Femke Becomes Funke: Celebrating mediocrity

Femke van Zeiji

The writer, in her penultimate piece, shares her view on mediocrity within the Nigerian space.

I used to think corruption was Nigeria’s biggest problem, but I’m starting to doubt that. Every time I probe into one of the many issues this country is encountering, at the core I find the same phenomenon: the widespread celebration of mediocrity. Unrebuked underachievement seems to be the rule in all facets of society. A governor building a single road during his entire tenure is revered like the next Messiah; an averagely talented author who writes a colourless book gets sponsored to represent Nigerian literature overseas; and a young woman with no secretarial skills to speak of gets promoted to the oga’s office faster than any of her properly trained colleagues.

Needless to say the politician is probably hailed by those awaiting part of the loot he is stealing; the writer might have got his sponsorship from buddies he has been sucking up to in hagiographies paid for by the subjects; and the young woman’s promotion is likely to be an exchange for sex or the expectancy of it. So some form of corruption plays a role in all of these examples.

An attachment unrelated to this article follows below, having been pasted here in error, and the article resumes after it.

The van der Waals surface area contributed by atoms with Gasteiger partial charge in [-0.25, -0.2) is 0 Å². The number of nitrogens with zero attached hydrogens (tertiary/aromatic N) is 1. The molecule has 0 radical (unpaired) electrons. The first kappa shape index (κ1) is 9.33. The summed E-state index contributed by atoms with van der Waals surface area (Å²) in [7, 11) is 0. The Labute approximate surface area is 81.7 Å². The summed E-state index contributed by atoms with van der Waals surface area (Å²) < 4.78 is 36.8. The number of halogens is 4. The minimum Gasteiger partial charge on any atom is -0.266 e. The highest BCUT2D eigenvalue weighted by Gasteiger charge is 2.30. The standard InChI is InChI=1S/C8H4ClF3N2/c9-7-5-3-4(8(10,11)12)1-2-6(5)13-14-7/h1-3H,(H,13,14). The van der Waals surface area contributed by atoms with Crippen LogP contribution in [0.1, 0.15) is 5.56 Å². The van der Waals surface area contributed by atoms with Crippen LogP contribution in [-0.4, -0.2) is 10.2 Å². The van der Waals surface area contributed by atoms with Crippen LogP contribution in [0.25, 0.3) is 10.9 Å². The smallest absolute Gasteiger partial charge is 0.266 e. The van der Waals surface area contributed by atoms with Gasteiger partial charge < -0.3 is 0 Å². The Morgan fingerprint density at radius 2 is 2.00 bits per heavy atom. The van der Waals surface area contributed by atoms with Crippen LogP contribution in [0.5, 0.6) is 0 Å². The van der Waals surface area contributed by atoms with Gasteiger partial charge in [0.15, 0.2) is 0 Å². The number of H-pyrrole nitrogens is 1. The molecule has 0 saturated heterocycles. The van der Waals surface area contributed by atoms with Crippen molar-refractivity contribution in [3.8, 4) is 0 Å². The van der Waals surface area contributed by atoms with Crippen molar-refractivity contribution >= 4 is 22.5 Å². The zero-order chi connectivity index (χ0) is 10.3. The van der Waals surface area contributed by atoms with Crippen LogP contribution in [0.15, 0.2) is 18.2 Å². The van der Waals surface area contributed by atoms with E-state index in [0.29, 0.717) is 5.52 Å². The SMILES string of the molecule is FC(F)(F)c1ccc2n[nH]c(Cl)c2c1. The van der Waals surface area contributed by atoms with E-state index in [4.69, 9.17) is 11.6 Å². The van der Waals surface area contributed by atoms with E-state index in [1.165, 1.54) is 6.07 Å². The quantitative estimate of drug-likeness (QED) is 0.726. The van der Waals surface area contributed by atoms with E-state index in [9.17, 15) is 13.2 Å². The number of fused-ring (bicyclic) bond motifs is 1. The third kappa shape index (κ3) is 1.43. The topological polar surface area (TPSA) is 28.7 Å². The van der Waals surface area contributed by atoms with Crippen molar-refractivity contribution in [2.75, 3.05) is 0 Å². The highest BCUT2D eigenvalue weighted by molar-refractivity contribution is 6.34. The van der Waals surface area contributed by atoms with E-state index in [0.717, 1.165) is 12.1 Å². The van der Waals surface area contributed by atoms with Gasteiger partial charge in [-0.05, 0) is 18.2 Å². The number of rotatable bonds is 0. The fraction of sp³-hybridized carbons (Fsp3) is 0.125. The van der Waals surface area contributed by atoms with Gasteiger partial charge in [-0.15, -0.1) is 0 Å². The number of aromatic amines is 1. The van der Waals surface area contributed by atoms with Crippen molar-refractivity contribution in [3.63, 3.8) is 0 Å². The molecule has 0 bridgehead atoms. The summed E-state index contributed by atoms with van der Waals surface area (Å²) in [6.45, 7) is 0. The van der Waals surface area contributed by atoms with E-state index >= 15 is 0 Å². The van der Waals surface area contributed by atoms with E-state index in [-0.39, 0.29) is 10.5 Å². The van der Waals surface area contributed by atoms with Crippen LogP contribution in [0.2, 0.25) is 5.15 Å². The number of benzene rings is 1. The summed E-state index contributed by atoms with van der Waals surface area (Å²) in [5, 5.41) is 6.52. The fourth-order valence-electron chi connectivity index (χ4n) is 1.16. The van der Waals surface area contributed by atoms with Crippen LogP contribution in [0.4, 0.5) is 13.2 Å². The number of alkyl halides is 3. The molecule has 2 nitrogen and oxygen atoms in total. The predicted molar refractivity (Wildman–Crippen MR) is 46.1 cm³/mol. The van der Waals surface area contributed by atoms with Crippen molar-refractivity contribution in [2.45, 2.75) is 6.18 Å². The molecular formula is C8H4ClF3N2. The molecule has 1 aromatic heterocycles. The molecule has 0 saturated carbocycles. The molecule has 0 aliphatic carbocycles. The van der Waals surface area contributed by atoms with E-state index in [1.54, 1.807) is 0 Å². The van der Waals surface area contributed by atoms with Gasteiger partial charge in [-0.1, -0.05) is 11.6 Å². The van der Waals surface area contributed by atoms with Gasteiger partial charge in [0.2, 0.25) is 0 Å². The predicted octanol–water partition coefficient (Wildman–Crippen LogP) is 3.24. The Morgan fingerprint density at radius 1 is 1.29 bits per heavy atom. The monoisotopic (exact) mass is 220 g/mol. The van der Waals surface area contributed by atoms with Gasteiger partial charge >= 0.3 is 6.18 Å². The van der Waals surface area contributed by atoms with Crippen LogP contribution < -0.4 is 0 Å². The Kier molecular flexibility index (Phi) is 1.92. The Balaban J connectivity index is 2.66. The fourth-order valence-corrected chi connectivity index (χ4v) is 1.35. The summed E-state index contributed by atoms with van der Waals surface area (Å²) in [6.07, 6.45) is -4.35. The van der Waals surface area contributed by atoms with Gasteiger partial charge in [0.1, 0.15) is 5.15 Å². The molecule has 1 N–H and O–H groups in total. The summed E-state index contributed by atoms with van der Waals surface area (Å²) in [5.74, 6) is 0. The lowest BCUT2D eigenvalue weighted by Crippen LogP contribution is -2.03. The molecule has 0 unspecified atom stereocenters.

But corruption per se does not necessarily stand in the way of development. Otherwise a country like Indonesia—number 118 on Transparency International’s Corruption Perception Index, not that far removed from Nigeria’s 139—would never have made it to the G-20 group of major economies. An even more serious obstacle to development is the lack of repercussions for underachievement. Who in Nigeria is ever held accountable for substandard performance?

Since I came here, I have been on a futile search for a stable internet connection that does what it promises. I started with an MTN FastLink modem (I consider the name a cruel joke), and then I moved on to an Etisalat MiFi connection (I regularly had to keep myself from throwing the bloody thing against the wall), and now I am trying out Cobranet’s U-Go. I shouldn’t have bothered: equally crap. And everyone knows this. They groan and mutter and tweet about it. But still, to my surprise, no one calls for a class-action suit against those deceitful providers.